Dame Joan said that while she did not disagree with the idea of giving as many people as possible the first dose, so that they have some protection rather than none, she said ‘clarity’ was ‘desperately’ needed.  

She added: ‘My sense of limbo is worsened because some doctors’ leaders have now spoken out, saying they believe that delaying the second jab is “grossly unfair” and “undermines the vaccine programme as a whole”.

Dame Joan posted her crowdfunding campaign on website crowdjustice.com and said she was aiming to raise a minimum of £5,000.       

‘My intent is to establish whether the proposed delay to the administration of the second dose of Pfizer Vaccine is lawful and safe,’ she wrote. 

Officials in the UK decided last week to use all available doses of the Pfizer/BioNTech and Oxford/AstraZeneca jabs, to get a single dose to as many people as possible

‘I myself have been fortunate to have a second jab: but I am doing this on behalf of those waiting to have a second Pfizer Vaccine.’

She said her lawyers, from legal firm Leigh Day, had sent a letter to Health Secretary Matt Hancock on Friday last week asking him to explain the ‘basis for the decision’ by Tuesday, January 12.

UK’s vaccine strategy could raise risk of yet ANOTHER mutant strain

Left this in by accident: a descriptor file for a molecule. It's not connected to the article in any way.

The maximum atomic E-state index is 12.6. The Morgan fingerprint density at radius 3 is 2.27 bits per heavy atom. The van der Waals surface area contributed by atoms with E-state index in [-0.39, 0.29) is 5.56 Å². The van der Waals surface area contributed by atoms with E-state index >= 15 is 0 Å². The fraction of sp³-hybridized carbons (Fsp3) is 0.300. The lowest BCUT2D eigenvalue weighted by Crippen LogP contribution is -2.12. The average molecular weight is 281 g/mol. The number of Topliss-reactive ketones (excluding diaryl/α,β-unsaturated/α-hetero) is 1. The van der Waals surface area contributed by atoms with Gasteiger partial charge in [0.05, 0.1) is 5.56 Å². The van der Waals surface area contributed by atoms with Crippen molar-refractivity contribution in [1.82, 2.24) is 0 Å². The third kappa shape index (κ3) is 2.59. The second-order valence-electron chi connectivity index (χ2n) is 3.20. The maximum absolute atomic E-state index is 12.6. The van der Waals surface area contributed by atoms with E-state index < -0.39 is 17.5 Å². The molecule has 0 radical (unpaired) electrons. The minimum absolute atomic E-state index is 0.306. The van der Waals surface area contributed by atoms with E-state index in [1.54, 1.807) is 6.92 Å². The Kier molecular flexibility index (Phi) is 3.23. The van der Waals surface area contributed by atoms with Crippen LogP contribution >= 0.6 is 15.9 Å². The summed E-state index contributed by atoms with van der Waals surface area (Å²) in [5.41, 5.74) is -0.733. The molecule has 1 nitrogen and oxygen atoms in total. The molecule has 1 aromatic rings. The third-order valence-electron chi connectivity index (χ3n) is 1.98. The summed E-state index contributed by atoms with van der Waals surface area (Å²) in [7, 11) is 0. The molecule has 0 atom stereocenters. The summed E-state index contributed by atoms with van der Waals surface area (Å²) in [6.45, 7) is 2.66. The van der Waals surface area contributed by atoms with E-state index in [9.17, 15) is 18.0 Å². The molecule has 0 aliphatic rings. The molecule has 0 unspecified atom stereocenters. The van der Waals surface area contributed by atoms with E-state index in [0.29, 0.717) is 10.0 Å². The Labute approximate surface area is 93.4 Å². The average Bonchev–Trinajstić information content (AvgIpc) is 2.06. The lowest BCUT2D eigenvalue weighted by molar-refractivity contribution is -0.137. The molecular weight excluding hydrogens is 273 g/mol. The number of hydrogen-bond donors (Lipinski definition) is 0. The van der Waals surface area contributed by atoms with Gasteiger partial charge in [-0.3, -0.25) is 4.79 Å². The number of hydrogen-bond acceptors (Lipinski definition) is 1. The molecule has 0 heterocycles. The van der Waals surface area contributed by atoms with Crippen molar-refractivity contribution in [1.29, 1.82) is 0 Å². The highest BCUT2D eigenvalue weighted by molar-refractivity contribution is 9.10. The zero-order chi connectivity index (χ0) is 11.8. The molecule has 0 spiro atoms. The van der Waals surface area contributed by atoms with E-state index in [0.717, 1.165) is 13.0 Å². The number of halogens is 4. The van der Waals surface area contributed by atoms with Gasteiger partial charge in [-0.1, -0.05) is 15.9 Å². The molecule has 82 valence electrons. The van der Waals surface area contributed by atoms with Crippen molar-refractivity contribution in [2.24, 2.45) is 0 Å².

Britain’s coronavirus vaccination strategy could increase the risk of yet another mutant strain of the virus evolving by giving it more time to mutate.

Professor Chris Whitty, England’s chief medical officer, admitted at a Downing Street briefing last week that extending the time between doses could let the virus evolve.

The Government last month unveiled its controversial policy which will see people given a single dose of a Covid jab without a second one lined up.

Both the vaccines approved so far – one made by Pfizer and the other by Oxford University – rely on two doses to be most effective, with them ideally spaced three weeks apart.

But in a scramble to stop the devastating second wave of Covid-19, Britain has abandoned this rule and decided it will extend the gap to 12 weeks so it can give more people a single dose as soon as possible.

The benefit will be that millions more people end up being vaccinated in the coming weeks. But it’s possible the vaccines won’t work as well in the long run.

Officials switched to this schedule because they want to vaccinate around 13million people by mid-February so that lockdowns can start to gradually be lifted.